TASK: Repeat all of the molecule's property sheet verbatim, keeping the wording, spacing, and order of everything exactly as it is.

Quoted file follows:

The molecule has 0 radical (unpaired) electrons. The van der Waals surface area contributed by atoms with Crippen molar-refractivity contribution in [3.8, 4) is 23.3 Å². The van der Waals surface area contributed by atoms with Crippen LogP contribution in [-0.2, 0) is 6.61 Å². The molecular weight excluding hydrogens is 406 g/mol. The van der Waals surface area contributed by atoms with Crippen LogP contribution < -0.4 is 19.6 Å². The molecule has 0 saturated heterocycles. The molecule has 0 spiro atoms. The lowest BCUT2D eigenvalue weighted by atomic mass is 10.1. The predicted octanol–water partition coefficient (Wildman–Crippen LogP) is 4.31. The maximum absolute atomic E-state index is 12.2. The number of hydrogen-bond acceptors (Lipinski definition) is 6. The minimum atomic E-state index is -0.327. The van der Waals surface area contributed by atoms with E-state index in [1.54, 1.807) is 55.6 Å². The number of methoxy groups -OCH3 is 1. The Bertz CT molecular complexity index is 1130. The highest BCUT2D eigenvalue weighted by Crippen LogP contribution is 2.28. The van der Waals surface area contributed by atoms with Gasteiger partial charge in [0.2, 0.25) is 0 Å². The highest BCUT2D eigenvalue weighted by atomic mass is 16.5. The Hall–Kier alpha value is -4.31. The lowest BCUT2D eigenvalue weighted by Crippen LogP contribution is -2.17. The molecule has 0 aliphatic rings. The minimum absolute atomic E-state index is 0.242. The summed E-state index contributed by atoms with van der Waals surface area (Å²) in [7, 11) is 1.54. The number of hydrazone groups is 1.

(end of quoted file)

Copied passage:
The molecule has 0 radical (unpaired) electrons. The van der Waals surface area contributed by atoms with Crippen molar-refractivity contribution in [3.8, 4) is 23.3 Å². The van der Waals surface area contributed by atoms with Crippen LogP contribution in [-0.2, 0) is 6.61 Å². The molecular weight excluding hydrogens is 406 g/mol. The van der Waals surface area contributed by atoms with Crippen LogP contribution < -0.4 is 19.6 Å². The molecule has 0 saturated heterocycles. The molecule has 0 spiro atoms. The lowest BCUT2D eigenvalue weighted by atomic mass is 10.1. The predicted octanol–water partition coefficient (Wildman–Crippen LogP) is 4.31. The maximum absolute atomic E-state index is 12.2. The number of hydrogen-bond acceptors (Lipinski definition) is 6. The minimum atomic E-state index is -0.327. The van der Waals surface area contributed by atoms with E-state index in [1.54, 1.807) is 55.6 Å². The number of methoxy groups -OCH3 is 1. The Bertz CT molecular complexity index is 1130. The highest BCUT2D eigenvalue weighted by Crippen LogP contribution is 2.28. The van der Waals surface area contributed by atoms with Gasteiger partial charge in [0.2, 0.25) is 0 Å². The highest BCUT2D eigenvalue weighted by atomic mass is 16.5. The Hall–Kier alpha value is -4.31. The lowest BCUT2D eigenvalue weighted by Crippen LogP contribution is -2.17. The molecule has 0 aliphatic rings. The minimum absolute atomic E-state index is 0.242. The summed E-state index contributed by atoms with van der Waals surface area (Å²) in [7, 11) is 1.54. The number of hydrazone groups is 1.